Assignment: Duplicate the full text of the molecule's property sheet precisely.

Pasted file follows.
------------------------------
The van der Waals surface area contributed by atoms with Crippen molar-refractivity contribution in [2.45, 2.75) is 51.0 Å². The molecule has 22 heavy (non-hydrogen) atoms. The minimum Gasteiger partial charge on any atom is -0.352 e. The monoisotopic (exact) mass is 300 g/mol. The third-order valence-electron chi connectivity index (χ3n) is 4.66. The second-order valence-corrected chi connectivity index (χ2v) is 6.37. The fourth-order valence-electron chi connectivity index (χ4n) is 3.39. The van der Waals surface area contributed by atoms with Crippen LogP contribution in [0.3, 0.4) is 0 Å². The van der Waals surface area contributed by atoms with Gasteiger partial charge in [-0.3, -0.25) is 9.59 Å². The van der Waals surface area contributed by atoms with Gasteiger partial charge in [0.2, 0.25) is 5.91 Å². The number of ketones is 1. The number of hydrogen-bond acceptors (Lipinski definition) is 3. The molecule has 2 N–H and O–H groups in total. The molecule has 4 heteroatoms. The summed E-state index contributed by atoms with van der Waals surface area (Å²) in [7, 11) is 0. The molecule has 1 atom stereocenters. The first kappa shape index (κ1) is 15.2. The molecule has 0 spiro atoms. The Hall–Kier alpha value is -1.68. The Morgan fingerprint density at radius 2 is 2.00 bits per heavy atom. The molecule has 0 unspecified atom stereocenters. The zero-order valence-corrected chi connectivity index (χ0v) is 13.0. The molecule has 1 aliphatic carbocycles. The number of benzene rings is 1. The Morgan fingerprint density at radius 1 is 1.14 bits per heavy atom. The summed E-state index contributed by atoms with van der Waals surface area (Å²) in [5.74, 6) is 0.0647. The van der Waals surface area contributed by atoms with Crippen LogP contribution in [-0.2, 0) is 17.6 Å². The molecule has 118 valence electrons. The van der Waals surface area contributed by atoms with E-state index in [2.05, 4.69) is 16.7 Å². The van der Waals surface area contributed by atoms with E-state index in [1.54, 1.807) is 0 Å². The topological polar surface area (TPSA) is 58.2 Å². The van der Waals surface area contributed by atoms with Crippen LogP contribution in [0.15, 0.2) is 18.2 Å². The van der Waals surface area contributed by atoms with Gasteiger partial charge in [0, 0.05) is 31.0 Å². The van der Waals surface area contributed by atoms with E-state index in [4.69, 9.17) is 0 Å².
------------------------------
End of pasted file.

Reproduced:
The van der Waals surface area contributed by atoms with Crippen molar-refractivity contribution in [2.45, 2.75) is 51.0 Å². The molecule has 22 heavy (non-hydrogen) atoms. The minimum Gasteiger partial charge on any atom is -0.352 e. The monoisotopic (exact) mass is 300 g/mol. The third-order valence-electron chi connectivity index (χ3n) is 4.66. The second-order valence-corrected chi connectivity index (χ2v) is 6.37. The fourth-order valence-electron chi connectivity index (χ4n) is 3.39. The van der Waals surface area contributed by atoms with Crippen LogP contribution in [0.3, 0.4) is 0 Å². The van der Waals surface area contributed by atoms with Gasteiger partial charge in [-0.3, -0.25) is 9.59 Å². The van der Waals surface area contributed by atoms with Gasteiger partial charge in [0.2, 0.25) is 5.91 Å². The number of ketones is 1. The number of hydrogen-bond acceptors (Lipinski definition) is 3. The molecule has 2 N–H and O–H groups in total. The molecule has 4 heteroatoms. The summed E-state index contributed by atoms with van der Waals surface area (Å²) in [7, 11) is 0. The molecule has 1 atom stereocenters. The first kappa shape index (κ1) is 15.2. The molecule has 0 spiro atoms. The Hall–Kier alpha value is -1.68. The Morgan fingerprint density at radius 2 is 2.00 bits per heavy atom. The molecule has 0 unspecified atom stereocenters. The zero-order valence-corrected chi connectivity index (χ0v) is 13.0. The molecule has 1 aliphatic carbocycles. The number of benzene rings is 1. The Morgan fingerprint density at radius 1 is 1.14 bits per heavy atom. The summed E-state index contributed by atoms with van der Waals surface area (Å²) in [5.74, 6) is 0.0647. The van der Waals surface area contributed by atoms with Crippen LogP contribution in [-0.2, 0) is 17.6 Å². The molecule has 118 valence electrons. The van der Waals surface area contributed by atoms with E-state index in [2.05, 4.69) is 16.7 Å². The van der Waals surface area contributed by atoms with E-state index in [1.54, 1.807) is 0 Å². The topological polar surface area (TPSA) is 58.2 Å². The van der Waals surface area contributed by atoms with Crippen LogP contribution in [0.15, 0.2) is 18.2 Å². The van der Waals surface area contributed by atoms with Gasteiger partial charge in [0, 0.05) is 31.0 Å². The van der Waals surface area contributed by atoms with E-state index in [4.69, 9.17) is 0 Å².